Heaven 17 never quite seem to have got the hang of the fact that the eighties finished a quarter of a century ago. Perhaps it’s because that’s when they had the bulk of their musical career, or perhaps they had such an impact at the time that their sound and the sound of the eighties are intrinsically linked. Either way, it would be remiss to review the third B.E.F. side-project without mentioning that particular decade.
The third volume of Music of Quality and Distinction opens with Ever Time I See You, I Go Wild! (Original Version), with a vocal by Kim Wilde from off of the 1980s. It’s actually a great opener – it’s a good song, and her vocal is particularly fantastic. But there’s something extremely 80s about it, and that’s a vein which never seems to die out on this album.
The theme this time is supposed to be “dark,” although it’s rather disputable – a handful of songs are downtempo renderings of pop originals, but that alone doesn’t make them particularly dark in tone. Some have big orchestration or guitar work – but still aren’t very dark. In fact, Just Walk in My Shoes with Sandie Shaw is positively cheery. I think it’s fair to say that the concept is a little flawed.
There are no fewer than sixteen tracks, spanning seventy minutes of music, and so inevitably it has its ups and downs. Highlights include Sarah Jane Morris‘s soulful delivery of Don’t Want to Know, Glenn Gregory‘s version of It Was a Very Good Year (again, not entirely “dark” though) and Shingai Shoniwa‘s version of God Only Knows, even if it seems to have become a Christmas song for some reason.
Other tracks are rather less explicable – Andy Bell‘s version of Breathing is typically theatrical, but the song is completely bonkers, as is Boy George‘s version of I Wanna Be Your Dog. On the whole, though, there aren’t any particular low points until Polly Scattergood and Maxim‘s dreary renditions of The Look of Love and The Day Before You Came respectively, both towards the end.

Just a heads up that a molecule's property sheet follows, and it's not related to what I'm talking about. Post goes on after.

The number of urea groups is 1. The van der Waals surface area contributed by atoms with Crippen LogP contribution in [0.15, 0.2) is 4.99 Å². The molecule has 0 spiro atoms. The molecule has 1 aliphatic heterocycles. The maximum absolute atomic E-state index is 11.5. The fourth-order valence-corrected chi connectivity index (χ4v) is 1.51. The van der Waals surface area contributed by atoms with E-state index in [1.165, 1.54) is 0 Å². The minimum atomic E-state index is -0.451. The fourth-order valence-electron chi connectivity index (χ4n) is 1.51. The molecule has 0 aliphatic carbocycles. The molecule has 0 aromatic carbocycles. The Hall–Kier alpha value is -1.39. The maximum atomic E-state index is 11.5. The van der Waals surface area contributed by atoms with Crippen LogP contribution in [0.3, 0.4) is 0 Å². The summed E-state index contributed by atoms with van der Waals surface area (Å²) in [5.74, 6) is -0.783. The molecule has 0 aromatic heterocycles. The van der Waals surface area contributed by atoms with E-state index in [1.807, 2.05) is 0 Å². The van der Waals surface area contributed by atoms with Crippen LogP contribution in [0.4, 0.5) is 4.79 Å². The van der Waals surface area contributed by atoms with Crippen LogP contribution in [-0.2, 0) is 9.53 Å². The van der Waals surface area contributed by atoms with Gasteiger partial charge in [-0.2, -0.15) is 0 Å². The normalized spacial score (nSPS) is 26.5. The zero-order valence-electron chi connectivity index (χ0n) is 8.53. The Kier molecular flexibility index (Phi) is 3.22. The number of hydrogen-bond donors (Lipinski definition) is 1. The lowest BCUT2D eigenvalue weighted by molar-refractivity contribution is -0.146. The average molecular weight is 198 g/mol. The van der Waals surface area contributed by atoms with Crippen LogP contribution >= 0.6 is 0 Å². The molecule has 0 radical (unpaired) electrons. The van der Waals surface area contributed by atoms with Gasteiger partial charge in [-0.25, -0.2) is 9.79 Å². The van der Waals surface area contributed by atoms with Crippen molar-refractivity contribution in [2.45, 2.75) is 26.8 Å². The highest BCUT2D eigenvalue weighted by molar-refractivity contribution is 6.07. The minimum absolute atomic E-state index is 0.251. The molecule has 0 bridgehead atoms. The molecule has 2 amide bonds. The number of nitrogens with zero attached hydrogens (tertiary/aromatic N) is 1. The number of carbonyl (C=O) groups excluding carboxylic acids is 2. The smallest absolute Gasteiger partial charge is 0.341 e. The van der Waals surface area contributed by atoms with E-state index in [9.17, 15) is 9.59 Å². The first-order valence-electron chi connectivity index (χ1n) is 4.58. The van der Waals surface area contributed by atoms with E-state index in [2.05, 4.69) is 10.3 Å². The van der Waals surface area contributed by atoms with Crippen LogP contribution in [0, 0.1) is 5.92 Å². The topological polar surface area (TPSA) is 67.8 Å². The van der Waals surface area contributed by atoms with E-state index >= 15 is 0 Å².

But neither is there anything entirely mindblowing here – the best track of the whole collection is Heaven 17‘s own version of Party Fears Two, originally released on their Naked as Advertised collection five years earlier. Of the three work-in-progress mixes from the tail end of Music from Stowaways to Dark a couple of years ago, Smalltown Boy received some minor tweaks and ended up as one of the highlights of this release; Co-Pilot to Pilot got slightly shorter and became an uninteresting album closer; and Trade Winds didn’t even make it onto the final album.
The three volumes of Music of Quality and Distinction, released respectively in 1982, 1991, and 2013, offer an intriguing snapshot of the music of the period. On volume 1, Tina Turner, Paula Yates, and even Gary Glitter were wailing their way through the classics to an enormous B.E.F. backing track. Ten years later, the backing was still huge but now no longer quite as contemporary, while Chaka Khan and Terence Trent d’Arby turned up to deliver the vocals (volumes 1 and 2 can be found reviewed here).
Somehow, though, despite a parliament of exceptional vocalists and some very competent production, volume 3 seems a bit of a disappointment. It’s a good enough listen, but there just doesn’t seem to be any particular reason for it to exist – for the most part, it’s not actually very “dark” (an unkind reviewer might even describe it as “dismal.”) It was clearly never going to chart, or launch anybody’s career, so it actually feels a little irrelevant too. If you can forget all of that, it’s by no means a bad album – just a slightly unfathomable one.
The third volume of Music of Quality and Distinction can be found at all major retailers.